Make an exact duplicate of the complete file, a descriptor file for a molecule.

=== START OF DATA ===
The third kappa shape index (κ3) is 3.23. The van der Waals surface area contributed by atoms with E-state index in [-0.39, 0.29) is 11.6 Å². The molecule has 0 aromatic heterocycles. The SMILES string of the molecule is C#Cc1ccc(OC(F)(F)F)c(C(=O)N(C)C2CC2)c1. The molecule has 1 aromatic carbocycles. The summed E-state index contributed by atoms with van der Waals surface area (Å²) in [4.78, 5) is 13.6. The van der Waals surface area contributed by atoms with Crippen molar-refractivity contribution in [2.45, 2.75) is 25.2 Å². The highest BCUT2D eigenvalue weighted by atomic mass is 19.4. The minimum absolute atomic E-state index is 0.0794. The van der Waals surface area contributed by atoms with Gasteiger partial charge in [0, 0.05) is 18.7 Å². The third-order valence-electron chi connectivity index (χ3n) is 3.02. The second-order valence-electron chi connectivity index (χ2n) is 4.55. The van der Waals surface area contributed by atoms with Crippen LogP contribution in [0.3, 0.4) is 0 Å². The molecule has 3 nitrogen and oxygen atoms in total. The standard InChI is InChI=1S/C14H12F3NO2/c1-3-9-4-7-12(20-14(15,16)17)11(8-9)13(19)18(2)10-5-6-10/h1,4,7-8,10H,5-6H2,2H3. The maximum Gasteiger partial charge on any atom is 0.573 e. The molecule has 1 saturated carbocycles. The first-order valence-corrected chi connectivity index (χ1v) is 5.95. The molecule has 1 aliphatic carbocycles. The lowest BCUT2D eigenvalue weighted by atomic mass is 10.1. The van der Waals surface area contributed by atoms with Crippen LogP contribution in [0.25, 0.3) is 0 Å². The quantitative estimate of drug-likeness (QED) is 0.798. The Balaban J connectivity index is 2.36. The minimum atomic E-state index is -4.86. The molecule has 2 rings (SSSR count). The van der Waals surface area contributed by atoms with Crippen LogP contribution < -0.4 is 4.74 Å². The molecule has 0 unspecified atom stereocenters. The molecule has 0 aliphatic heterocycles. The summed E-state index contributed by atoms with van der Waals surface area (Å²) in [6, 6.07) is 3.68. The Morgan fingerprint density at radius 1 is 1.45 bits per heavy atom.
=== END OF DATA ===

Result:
The third kappa shape index (κ3) is 3.23. The van der Waals surface area contributed by atoms with E-state index in [-0.39, 0.29) is 11.6 Å². The molecule has 0 aromatic heterocycles. The SMILES string of the molecule is C#Cc1ccc(OC(F)(F)F)c(C(=O)N(C)C2CC2)c1. The molecule has 1 aromatic carbocycles. The summed E-state index contributed by atoms with van der Waals surface area (Å²) in [4.78, 5) is 13.6. The van der Waals surface area contributed by atoms with Crippen molar-refractivity contribution in [2.45, 2.75) is 25.2 Å². The highest BCUT2D eigenvalue weighted by atomic mass is 19.4. The minimum absolute atomic E-state index is 0.0794. The van der Waals surface area contributed by atoms with Gasteiger partial charge in [0, 0.05) is 18.7 Å². The third-order valence-electron chi connectivity index (χ3n) is 3.02. The second-order valence-electron chi connectivity index (χ2n) is 4.55. The van der Waals surface area contributed by atoms with Crippen LogP contribution in [0.3, 0.4) is 0 Å². The molecule has 3 nitrogen and oxygen atoms in total. The standard InChI is InChI=1S/C14H12F3NO2/c1-3-9-4-7-12(20-14(15,16)17)11(8-9)13(19)18(2)10-5-6-10/h1,4,7-8,10H,5-6H2,2H3. The maximum Gasteiger partial charge on any atom is 0.573 e. The molecule has 1 saturated carbocycles. The first-order valence-corrected chi connectivity index (χ1v) is 5.95. The molecule has 1 aliphatic carbocycles. The lowest BCUT2D eigenvalue weighted by atomic mass is 10.1. The van der Waals surface area contributed by atoms with Crippen LogP contribution in [0.25, 0.3) is 0 Å². The quantitative estimate of drug-likeness (QED) is 0.798. The Balaban J connectivity index is 2.36. The minimum atomic E-state index is -4.86. The molecule has 2 rings (SSSR count). The van der Waals surface area contributed by atoms with Crippen LogP contribution < -0.4 is 4.74 Å². The molecule has 0 unspecified atom stereocenters. The molecule has 0 aliphatic heterocycles. The summed E-state index contributed by atoms with van der Waals surface area (Å²) in [6, 6.07) is 3.68. The Morgan fingerprint density at radius 1 is 1.45 bits per heavy atom.